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United States Department of Agriculture

Agricultural Research Service

Research Project: Population Structure of the Sudden Oak Death Pathogen Phytophthora Ramorum in North America

Location: Horticultural Crops Research

2012 Annual Report


1a.Objectives (from AD-416):
To monitor the migration andpopulation structure of Phytophthora ramorum in North America using microsatellites


1b.Approach (from AD-416):
Isolates will be obtained from federal and/or state agencies from Canada and the US as SOD is detected. Select isolates from Europe will be included as references isolates. Microsatellite genotypes will be determined using a range of microsatellite loci characterizing all extant clonal lineages.


3.Progress Report:

This research attempts to develop molecular markers and implement techniques to monitor migration and population structure of P. ramorum in North America. In addition, all data obtained will be maintained in an open-access, web-based database. Currently, crucial isolates belonging to new lineages and up-to-date genotype information are often not generally available. As is the case for human pathogens such as HIV or the avian flu, a database of genotypic information will assist regulatory agencies in managing P. ramorum and assessing threat of further evolution and migration. Progress is presented separately for each of the objectives outlined in the original proposal.

Our first object is to monitor the migration and population structure of Phytophthora ramorum in North America using microsatellites. We examined the genetic diversity of P. ramorum in US nurseries by microsatellite genotyping 279 isolates collected from 19 states between 2004 and 2007. Of the three known P. ramorum clonal lineages, the most common lineage in the sample was NA1. The EU1 and NA2 clonal lineages had more limited distributions and lower genetic diversities. Migration pathways were revealed by a single genotype shared among the majority of states and in the clustering of NA1 isolates into only two groups, one containing isolates from Connecticut, Oregon, and Washington and the other isolates from California and the remaining states. At the same time, several states showed genetic diversities as high as the three West Coast states and two-thirds ofmultilocus genotypes were limited in their distribution to one state. Together, these data suggest that migration, rapid mutation, and genetic drift all play a role in structuring the genetic diversity of P. ramorum in U.S. nurseries. The inferred connections between states were consistent with USDA APHIS trace-forward and trace-back analyses revealing two predominant migration routes from the West coast originating either in California or the Pacific Northwest. This work demonstrates that analysis of variable microsatellites can be used to recreate the evolutionary history and putative migration patterns of clonal pathogens thus showing promise for similar forensic applications in other clonal organisms.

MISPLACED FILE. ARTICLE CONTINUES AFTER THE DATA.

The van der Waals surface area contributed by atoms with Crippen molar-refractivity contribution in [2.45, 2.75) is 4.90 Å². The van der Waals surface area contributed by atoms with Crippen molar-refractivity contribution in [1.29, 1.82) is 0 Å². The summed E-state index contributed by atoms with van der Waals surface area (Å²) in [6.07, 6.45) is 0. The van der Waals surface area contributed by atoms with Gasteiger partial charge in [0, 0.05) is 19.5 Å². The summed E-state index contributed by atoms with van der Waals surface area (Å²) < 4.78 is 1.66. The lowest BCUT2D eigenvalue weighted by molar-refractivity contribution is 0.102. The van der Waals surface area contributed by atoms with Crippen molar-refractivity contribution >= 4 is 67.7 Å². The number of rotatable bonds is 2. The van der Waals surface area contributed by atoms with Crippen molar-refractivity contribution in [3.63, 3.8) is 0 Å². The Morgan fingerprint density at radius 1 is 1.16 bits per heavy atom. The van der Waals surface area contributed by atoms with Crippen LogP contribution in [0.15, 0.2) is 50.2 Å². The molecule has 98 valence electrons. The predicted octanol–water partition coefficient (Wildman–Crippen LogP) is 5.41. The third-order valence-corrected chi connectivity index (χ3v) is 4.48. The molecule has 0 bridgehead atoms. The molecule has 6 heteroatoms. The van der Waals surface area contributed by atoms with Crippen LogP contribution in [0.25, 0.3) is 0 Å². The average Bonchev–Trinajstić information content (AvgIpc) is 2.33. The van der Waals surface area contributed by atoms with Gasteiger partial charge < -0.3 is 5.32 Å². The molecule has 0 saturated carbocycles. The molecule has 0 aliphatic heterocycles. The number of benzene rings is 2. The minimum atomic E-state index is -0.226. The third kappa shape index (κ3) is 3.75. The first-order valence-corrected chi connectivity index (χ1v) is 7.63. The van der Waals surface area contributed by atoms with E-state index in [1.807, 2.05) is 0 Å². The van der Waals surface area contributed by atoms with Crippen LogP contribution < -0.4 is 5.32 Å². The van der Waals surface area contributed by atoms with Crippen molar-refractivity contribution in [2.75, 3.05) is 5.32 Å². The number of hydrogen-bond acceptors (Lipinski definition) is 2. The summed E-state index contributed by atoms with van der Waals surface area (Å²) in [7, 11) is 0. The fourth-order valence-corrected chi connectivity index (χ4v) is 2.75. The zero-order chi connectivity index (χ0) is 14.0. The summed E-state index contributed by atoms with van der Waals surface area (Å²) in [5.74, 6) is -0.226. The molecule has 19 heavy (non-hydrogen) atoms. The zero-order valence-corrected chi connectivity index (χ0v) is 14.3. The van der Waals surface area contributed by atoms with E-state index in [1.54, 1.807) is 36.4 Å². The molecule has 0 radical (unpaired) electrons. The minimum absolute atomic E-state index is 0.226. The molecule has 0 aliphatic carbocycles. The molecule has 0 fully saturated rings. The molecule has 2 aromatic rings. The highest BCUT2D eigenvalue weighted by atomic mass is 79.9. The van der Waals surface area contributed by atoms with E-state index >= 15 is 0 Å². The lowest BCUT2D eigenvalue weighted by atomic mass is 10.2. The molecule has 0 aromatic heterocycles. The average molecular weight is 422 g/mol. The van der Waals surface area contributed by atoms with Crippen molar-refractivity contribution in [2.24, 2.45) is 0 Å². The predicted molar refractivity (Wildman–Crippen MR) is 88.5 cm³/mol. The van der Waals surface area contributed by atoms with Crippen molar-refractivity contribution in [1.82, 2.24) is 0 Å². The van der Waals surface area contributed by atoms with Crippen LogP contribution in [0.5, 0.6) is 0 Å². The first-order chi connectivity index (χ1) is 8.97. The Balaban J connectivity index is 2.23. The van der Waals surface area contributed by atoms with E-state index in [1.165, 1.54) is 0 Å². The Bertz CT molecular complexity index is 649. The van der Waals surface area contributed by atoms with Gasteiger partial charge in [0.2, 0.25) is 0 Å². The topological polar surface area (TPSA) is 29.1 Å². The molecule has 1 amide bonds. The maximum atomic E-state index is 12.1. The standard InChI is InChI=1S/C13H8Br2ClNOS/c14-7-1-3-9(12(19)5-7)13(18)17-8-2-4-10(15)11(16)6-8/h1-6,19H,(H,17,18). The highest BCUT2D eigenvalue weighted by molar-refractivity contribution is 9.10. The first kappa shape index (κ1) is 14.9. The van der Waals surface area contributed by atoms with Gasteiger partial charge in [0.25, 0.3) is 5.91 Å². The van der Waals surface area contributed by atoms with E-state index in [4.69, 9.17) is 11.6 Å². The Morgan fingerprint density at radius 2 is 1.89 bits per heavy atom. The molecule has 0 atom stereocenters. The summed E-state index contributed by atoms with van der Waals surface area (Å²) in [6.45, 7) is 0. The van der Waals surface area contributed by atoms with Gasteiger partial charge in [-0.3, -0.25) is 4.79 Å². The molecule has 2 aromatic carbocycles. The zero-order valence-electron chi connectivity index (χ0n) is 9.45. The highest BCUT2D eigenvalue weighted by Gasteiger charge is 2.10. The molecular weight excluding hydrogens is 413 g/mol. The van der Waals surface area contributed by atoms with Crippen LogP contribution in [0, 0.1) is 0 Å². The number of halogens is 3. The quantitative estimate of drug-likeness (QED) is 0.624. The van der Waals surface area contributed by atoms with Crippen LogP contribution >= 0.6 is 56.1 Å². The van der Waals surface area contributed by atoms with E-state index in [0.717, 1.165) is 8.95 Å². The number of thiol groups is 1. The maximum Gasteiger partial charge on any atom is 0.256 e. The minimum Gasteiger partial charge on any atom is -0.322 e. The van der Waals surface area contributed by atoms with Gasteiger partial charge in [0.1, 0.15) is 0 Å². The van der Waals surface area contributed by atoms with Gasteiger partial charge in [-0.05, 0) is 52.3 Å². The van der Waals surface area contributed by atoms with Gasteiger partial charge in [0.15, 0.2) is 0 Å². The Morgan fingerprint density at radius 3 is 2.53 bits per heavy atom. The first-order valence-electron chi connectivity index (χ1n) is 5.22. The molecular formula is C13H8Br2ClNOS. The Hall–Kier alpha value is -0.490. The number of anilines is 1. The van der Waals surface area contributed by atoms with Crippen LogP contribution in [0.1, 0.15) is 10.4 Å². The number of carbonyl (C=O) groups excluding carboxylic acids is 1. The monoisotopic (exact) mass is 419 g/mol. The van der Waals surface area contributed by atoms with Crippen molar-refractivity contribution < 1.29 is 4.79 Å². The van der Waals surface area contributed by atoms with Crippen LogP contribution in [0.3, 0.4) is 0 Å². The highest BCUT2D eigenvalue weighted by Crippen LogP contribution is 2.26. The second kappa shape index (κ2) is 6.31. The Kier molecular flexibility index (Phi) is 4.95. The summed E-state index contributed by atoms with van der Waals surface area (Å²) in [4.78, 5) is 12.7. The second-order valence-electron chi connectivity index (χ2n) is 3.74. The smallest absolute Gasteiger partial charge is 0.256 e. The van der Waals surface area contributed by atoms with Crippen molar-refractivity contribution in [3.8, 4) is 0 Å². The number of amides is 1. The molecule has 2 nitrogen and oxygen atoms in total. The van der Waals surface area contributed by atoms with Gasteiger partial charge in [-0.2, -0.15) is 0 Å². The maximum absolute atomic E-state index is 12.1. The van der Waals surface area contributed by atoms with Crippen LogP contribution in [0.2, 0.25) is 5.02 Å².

Our second objective is to maintain an open-access, web-based database and culture collection with genotypic information. We maintain a comprehensive database in BioNumerics containing genotype, phenotype and passport information. This database contains information on AFLP, microsatellite and sequences for some or all of the isolates. A selection of information is regularly migrated to our website (http://oregonstate.edu/%7Egrunwaln/phytophthora.php) onto a searchable, relational database using MySQL. This website is regularly updated (1 to 2× per month). Before we publish any novel genotype information on our webpage, we contact all parties, State and regulatory agencies involved in a new find to provide them with time to respond to a new find. Information is only posted if all agencies and parties involved agree to the release of information. This research was conducted in support of objective 2C of the parent project.


Last Modified: 8/29/2014
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